40+ good deeds in Islam to help you become a better Muslim

By |2018-02-17T08:27:56+00:00February 1st, 2018|

Last updated on February 17th, 2018 at 08:27 am

  1. Thankfulness to Allah

One must thank Allah for all his blessings and mercies, whether big or small. You should thank Allah when you finally return home safely from work. When you find your family safe and well. When you eat or see your children happy. In other words, everything which pleases and comforts you should be acknowledged with thanks to Allah who is the provider of your happiness.

  1. Quran reading

The Quran is Allah’s greatest gift to every believer. It must be read, understood and acted upon. Even mere reading of the Quran has been designated by Allah as acts of great merit. It is enough to invoke Allah’s mercy. But unfortunately, many think that reading the Quran without understanding is of no use. They should think again.

Do they think the Divine book is like other books which have to be understood? The Qur’an, a Divine Book, is different; it guarantees well-being and success in this life as well as the afterlife and mere reading or reciting it is in itself rewarding and meritorious.

Moreover, every Muslim must commit to memory some portions or surahs for ready recital without having to open the book. According to Ibn Abbas, our blessed Prophet said:

”He whose mind does not have some portion of Qur’an is like an empty house”.

  1. Patience

Every one of us is visited by sorrow and pain in one form or the other. Man, however rich or pious or powerful he may be, would experience pleasure as well as pain. Even Allah’s chosen messengers have suffered in this world. Of course, the measures of pleasure and pain may vary, but complete and permanent freedom from pain is impossible.

Thus in times of sorrow, what you need is patience. Never forget that whatever Allah does, it has some Devine meaning which man cannot and must not understand at the moment. Never lament nor complain; rather have faith in Allah. Believe in Him and pray for Him to change your pain and sorrow into pleasure and comfort, and save you from such plight in future. Such is called patience.

  1. Respect for guests

Showing respect and hospitality to guests is an important part of our religious behavior and has been much emphasized. Our Blessed Prophet said, according to Abu Hurairah, that:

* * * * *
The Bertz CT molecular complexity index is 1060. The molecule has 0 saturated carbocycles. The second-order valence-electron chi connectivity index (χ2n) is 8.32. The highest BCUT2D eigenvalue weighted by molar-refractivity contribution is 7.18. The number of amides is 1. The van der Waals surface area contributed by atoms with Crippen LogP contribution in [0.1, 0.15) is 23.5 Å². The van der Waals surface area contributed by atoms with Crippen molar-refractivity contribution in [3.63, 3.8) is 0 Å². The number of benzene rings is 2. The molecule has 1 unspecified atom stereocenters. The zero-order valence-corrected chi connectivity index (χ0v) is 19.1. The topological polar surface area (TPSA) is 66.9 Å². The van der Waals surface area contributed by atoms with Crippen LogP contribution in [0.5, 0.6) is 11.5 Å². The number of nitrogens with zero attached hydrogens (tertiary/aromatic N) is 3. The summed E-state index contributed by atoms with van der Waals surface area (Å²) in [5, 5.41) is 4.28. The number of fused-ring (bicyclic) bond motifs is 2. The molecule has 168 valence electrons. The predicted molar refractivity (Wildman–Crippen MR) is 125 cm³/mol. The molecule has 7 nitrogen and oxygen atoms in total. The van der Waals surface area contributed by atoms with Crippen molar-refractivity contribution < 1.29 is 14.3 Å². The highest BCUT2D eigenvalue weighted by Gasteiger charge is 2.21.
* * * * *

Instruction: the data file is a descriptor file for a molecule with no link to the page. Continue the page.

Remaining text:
“He who believes in Allah and the Day of Judgment should treat his guest with respect and courtesy” (Bukhari and Muslim)

This enjoinment tells us to treat our guest cordially. In fact, one hadith tells us to prepare special food for the guest on the first day provided one can afford it.

However, unnecessary and senseless observance of formalities and customs should be avoided. First of all, one should care for the guest’s comfort: hence one should not insist upon feeding him if that would cause him pain or trouble. In such a case his comfort and will should be respected.

Guests too should not unnecessarily burden the host and should not overstay; it has been expressly forbidden by a hadith in Sahih Muslim.

  1. Always begin with “Bismillah”

Saying “Bismillah” when starting any work is a tool for Allah’s mercy and protection. It shows that you are conscious of Allah and thus include Him in every action of yours. Allah will never forsake those who always are conscious of Him. Our blessed and exalted Prophet has said:

“Every important work which does not begin with Bismillah remains imperfect and half clone”.

Every step or action you take should begin in Allah’s Majestic Name. This might seem little, but it’s a Sunnah of our eternally blessed and beloved prophet. And as we all know, all that has been done and thought by the Holy Prophet is something of great value and importance.

Bismillah should be said when entering or leaving the house, upon entering and exiting the mosque, before starting to eat and drink, before putting on your shoes, before reading a book, before starting your day’s work, and before doing anything. Each and every change of state should be perfected with Bismillah.

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